A suicidally disillusioned liberal politician puts a contract out on himself and takes the opportunity to be bluntly honest with his voters by affecting the rhythms and speech of hip-hop music and culture.
Two terrible lounge singers get booked to play a gig in a Moroccan hotel but somehow become pawns in an international power play between the CIA, the Emir of Ishtar, and the rebels trying to overthrow his regime.
Joe Pendleton is a football quarterback preparing to lead his team to the Superbowl when he is almost killed in an accident. An overanxious angel plucks him to heaven only to discover that he was not ready to die, and that his body has been cremated. Another body must be found without his death being discovered, and that of a recently murdered millionaire is chosen. His wife and accountant, the murderers, are confused by this development, as he buys the Los Angeles Rams in order to once again quarterback them into the Superbowl. At the same time, he falls in love with an English environmental activist who disapproves of his policies and actions. Written by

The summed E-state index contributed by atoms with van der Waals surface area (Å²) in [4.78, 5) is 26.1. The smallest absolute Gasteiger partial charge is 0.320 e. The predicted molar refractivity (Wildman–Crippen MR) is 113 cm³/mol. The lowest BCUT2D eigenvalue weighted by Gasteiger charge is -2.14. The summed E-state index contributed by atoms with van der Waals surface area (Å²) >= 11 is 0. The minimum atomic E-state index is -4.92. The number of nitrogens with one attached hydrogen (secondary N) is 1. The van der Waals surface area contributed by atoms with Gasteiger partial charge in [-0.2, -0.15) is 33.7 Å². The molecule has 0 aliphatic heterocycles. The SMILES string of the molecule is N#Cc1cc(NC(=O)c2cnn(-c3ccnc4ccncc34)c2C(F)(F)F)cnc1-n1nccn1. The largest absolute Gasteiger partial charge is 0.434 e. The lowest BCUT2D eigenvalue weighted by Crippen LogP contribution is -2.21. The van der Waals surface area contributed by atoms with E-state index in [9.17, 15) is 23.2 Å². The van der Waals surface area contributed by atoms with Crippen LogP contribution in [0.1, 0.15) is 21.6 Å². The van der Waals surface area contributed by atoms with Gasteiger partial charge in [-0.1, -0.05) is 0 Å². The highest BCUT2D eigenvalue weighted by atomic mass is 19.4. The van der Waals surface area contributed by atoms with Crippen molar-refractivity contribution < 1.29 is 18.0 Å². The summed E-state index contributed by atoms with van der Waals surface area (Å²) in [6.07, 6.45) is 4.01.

John Vogel <email@example.com>
Early in the film, a sportswriter asks Joe Pendleton about Tom Jarrett being his competition, and Joe says his competition is the 25 other teams. By the time the movie was released before the 1978 season there were 28 NFL teams as Tampa Bay and Seattle were added in 1976. See more »
Rent this movie with someone you love- it's the one that started it all. (Even thought it's a remake, itself) Buck Henry did a fabulous job with this film. He also wrote The Graduate, by the way, and there are gentle subversive moments in this film as well. I won't spoil them for you, just watch for yourself. Warren Beaty has never been so charming, and that's saying a lot, and Jack Warden just about walks away with the film. Forget GHOST, go right to HEAVEN CAN WAIT. You won't be sorry.
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